Endemic to a small area in eastern Kauai. Several wild trees died from injuries sustained during Hurricane Iniki in 1992. Only 2 wild plants are known to remain today. The species is threatened by rats feeding on the fruits and competition with alien plants.
Threats to P. viscosa include competition from non-native invasive species such as Psidium cattleianum (strawberry guava) and alien grasses, such as Paspalum conjugatum (Hilo grass). Rats eat the fruit of P. viscosa and are a serious threat to the reprodu
Number of Populations: 1 (USFWS 2001)
Number of Plants: 4 (USFWS 2001)
P. viscosa has been successfully propagated from seed and tissue culture. There are also 20 plants in cultivation. No other conservation efforts have been made (USFWS 1998).
Although many palm seeds do not store well under standard storage methods, tests are a being conducted on cryopreservation by the U.S. Department of Agriculture (USDA) National Seed Storage Laboratory, also known as the National Center for Genetic Resources Preservation (NCGRP).
NTBG currently has ex situ holdings of six plants in the nursery and seven plants in the grounds of the botanical garden that represent two founders from the single population.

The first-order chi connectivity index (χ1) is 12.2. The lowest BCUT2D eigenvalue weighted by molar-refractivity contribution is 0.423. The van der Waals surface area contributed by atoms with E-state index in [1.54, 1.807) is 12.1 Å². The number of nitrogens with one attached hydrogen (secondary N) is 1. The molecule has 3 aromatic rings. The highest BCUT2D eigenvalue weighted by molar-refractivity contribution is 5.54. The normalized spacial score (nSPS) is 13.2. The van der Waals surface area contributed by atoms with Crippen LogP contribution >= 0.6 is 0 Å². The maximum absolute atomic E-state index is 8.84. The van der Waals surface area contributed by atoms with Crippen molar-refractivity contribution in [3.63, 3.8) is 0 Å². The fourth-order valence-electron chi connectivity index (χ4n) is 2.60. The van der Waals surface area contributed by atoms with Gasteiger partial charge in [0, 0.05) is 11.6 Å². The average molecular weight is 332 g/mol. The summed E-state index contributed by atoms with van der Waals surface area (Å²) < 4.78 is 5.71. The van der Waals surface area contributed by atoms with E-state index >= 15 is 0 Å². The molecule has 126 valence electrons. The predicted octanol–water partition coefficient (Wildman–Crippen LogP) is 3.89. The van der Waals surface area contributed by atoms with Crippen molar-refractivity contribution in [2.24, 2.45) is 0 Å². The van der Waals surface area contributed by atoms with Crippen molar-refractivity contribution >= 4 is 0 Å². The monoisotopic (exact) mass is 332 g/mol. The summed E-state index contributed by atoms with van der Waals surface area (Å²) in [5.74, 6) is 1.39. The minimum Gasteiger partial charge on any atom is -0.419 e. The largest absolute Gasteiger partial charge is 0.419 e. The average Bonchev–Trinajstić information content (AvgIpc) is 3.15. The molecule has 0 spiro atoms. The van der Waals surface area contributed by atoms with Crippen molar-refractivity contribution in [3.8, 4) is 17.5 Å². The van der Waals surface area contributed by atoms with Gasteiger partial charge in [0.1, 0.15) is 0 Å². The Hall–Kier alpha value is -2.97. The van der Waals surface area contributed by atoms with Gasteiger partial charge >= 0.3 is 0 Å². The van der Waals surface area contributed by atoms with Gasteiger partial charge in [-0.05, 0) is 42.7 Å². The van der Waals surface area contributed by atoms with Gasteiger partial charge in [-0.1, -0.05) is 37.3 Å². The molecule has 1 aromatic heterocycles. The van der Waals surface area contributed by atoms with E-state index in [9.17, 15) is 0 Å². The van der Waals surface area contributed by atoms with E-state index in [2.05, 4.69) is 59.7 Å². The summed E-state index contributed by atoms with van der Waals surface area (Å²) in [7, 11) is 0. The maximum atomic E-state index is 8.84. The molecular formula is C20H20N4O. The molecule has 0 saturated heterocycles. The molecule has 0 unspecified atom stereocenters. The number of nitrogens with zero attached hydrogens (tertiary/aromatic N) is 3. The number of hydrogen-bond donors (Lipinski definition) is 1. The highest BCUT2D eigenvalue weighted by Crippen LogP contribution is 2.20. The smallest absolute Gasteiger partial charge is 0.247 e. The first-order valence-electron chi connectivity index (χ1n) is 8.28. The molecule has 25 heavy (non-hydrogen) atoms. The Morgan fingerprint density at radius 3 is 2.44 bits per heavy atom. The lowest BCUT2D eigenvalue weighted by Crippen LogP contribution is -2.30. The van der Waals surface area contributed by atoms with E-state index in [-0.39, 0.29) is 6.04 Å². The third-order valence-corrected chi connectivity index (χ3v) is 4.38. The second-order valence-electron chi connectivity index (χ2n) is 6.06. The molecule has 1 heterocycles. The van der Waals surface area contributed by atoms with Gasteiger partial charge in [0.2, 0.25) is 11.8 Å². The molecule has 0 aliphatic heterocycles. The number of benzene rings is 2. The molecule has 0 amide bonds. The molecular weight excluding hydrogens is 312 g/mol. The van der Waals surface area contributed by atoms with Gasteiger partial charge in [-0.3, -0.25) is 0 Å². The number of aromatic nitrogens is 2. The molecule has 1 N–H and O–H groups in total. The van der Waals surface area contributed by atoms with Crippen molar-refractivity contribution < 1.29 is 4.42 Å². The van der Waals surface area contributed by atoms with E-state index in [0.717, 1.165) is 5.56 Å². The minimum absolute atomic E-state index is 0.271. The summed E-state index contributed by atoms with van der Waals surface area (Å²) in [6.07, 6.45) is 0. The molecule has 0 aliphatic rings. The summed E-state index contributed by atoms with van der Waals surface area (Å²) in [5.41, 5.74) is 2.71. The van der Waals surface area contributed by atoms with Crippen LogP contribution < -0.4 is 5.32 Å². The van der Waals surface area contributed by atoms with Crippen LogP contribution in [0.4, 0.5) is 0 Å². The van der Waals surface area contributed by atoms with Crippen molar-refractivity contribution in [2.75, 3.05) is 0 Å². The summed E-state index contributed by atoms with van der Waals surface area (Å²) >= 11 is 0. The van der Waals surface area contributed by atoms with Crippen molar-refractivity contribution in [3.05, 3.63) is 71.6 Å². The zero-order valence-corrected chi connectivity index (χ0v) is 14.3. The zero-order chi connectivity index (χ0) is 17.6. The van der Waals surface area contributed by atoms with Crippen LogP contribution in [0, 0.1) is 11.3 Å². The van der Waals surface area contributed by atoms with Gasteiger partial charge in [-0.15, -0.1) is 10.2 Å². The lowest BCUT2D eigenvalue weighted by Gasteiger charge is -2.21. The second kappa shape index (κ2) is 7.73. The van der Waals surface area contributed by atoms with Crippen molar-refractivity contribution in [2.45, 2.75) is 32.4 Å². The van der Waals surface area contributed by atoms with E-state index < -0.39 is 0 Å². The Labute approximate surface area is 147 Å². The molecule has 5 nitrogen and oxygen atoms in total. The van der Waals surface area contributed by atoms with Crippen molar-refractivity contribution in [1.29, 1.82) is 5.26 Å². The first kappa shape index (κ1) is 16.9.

1. Construct enclosures to protect P. viscosa against feral ungulates. Emergency actions should be taken to immediately fence the remaining population. Once the enclosure is established, weed management should be performed especially on Hilo grass (Paspalum conjugatum) and strawberry guava (Psidium cattleianum).
2. Reduce the threat of rodent predation by developing a rat control plan.
3. Maintain an adequate genetic stock of P. viscosa. Maintenance of adequate ex situ stock should be continued. Wild seeds should also be collected periodically until the cryopreservation method of long-term storage is perfected. This will ensure that viable seed stock is available for outplanting.
4. Pollination biology and seed dispersal studies are needed.
5. Map genetic diversity in the surviving populations of P. viscosa.
Recommendations derived from M.H. Chapin, M. Maunder, and USFWS (1998).
1. Establish secure ex situ stocks with full founder representation.
2. Develop proper horticultural protocols and pest management for P. viscosa.
3. Survey ex situ holding and conduct molecular fingerprinting.
Recommendations derived from M.H. Chapin and M. Maunder.
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